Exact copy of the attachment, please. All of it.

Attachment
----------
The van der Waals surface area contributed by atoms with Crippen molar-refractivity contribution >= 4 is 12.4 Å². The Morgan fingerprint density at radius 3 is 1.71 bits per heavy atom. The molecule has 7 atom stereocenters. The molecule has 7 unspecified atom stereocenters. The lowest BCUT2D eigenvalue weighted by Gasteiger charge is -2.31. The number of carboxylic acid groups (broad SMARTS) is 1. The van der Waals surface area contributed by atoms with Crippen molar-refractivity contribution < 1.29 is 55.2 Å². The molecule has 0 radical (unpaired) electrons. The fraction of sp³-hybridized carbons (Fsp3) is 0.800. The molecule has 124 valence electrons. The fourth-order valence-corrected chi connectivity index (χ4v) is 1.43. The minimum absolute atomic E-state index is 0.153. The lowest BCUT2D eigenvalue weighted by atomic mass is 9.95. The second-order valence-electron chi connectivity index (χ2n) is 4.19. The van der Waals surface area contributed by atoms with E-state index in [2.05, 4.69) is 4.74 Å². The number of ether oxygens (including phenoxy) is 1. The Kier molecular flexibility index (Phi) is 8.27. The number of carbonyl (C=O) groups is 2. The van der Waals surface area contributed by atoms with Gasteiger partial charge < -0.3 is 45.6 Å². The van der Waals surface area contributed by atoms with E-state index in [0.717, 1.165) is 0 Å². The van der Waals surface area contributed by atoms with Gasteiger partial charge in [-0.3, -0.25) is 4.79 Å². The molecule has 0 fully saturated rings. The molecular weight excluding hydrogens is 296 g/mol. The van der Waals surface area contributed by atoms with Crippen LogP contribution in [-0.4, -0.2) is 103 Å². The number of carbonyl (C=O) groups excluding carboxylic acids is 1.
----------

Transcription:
The van der Waals surface area contributed by atoms with Crippen molar-refractivity contribution >= 4 is 12.4 Å². The Morgan fingerprint density at radius 3 is 1.71 bits per heavy atom. The molecule has 7 atom stereocenters. The molecule has 7 unspecified atom stereocenters. The lowest BCUT2D eigenvalue weighted by Gasteiger charge is -2.31. The number of carboxylic acid groups (broad SMARTS) is 1. The van der Waals surface area contributed by atoms with Crippen molar-refractivity contribution < 1.29 is 55.2 Å². The molecule has 0 radical (unpaired) electrons. The fraction of sp³-hybridized carbons (Fsp3) is 0.800. The molecule has 124 valence electrons. The fourth-order valence-corrected chi connectivity index (χ4v) is 1.43. The minimum absolute atomic E-state index is 0.153. The lowest BCUT2D eigenvalue weighted by atomic mass is 9.95. The second-order valence-electron chi connectivity index (χ2n) is 4.19. The van der Waals surface area contributed by atoms with E-state index in [2.05, 4.69) is 4.74 Å². The number of ether oxygens (including phenoxy) is 1. The Kier molecular flexibility index (Phi) is 8.27. The number of carbonyl (C=O) groups is 2. The van der Waals surface area contributed by atoms with Gasteiger partial charge < -0.3 is 45.6 Å². The van der Waals surface area contributed by atoms with E-state index in [0.717, 1.165) is 0 Å². The van der Waals surface area contributed by atoms with Gasteiger partial charge in [-0.3, -0.25) is 4.79 Å². The molecule has 0 fully saturated rings. The molecular weight excluding hydrogens is 296 g/mol. The van der Waals surface area contributed by atoms with Crippen LogP contribution in [-0.4, -0.2) is 103 Å². The number of carbonyl (C=O) groups excluding carboxylic acids is 1.